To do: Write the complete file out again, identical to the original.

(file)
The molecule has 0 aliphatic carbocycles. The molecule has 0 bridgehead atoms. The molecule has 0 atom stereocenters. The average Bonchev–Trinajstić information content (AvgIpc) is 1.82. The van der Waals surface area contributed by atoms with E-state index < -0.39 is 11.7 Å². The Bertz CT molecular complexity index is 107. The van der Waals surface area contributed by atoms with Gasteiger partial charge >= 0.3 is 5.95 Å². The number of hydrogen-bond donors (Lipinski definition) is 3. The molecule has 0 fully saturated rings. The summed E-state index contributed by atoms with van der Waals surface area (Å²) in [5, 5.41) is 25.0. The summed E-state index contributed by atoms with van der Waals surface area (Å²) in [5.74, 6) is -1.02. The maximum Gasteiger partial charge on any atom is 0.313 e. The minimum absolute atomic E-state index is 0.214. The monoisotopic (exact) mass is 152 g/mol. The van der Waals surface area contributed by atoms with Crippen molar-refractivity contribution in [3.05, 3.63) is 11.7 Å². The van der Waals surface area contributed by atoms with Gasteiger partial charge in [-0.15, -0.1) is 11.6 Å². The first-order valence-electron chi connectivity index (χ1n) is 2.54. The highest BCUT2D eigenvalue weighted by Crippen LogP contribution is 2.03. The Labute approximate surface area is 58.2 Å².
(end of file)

The molecule has 0 aliphatic carbocycles. The molecule has 0 bridgehead atoms. The molecule has 0 atom stereocenters. The average Bonchev–Trinajstić information content (AvgIpc) is 1.82. The van der Waals surface area contributed by atoms with E-state index < -0.39 is 11.7 Å². The Bertz CT molecular complexity index is 107. The van der Waals surface area contributed by atoms with Gasteiger partial charge >= 0.3 is 5.95 Å². The number of hydrogen-bond donors (Lipinski definition) is 3. The molecule has 0 fully saturated rings. The summed E-state index contributed by atoms with van der Waals surface area (Å²) in [5, 5.41) is 25.0. The summed E-state index contributed by atoms with van der Waals surface area (Å²) in [5.74, 6) is -1.02. The maximum Gasteiger partial charge on any atom is 0.313 e. The minimum absolute atomic E-state index is 0.214. The monoisotopic (exact) mass is 152 g/mol. The van der Waals surface area contributed by atoms with Crippen molar-refractivity contribution in [3.05, 3.63) is 11.7 Å². The van der Waals surface area contributed by atoms with Gasteiger partial charge in [-0.15, -0.1) is 11.6 Å². The first-order valence-electron chi connectivity index (χ1n) is 2.54. The highest BCUT2D eigenvalue weighted by Crippen LogP contribution is 2.03. The Labute approximate surface area is 58.2 Å².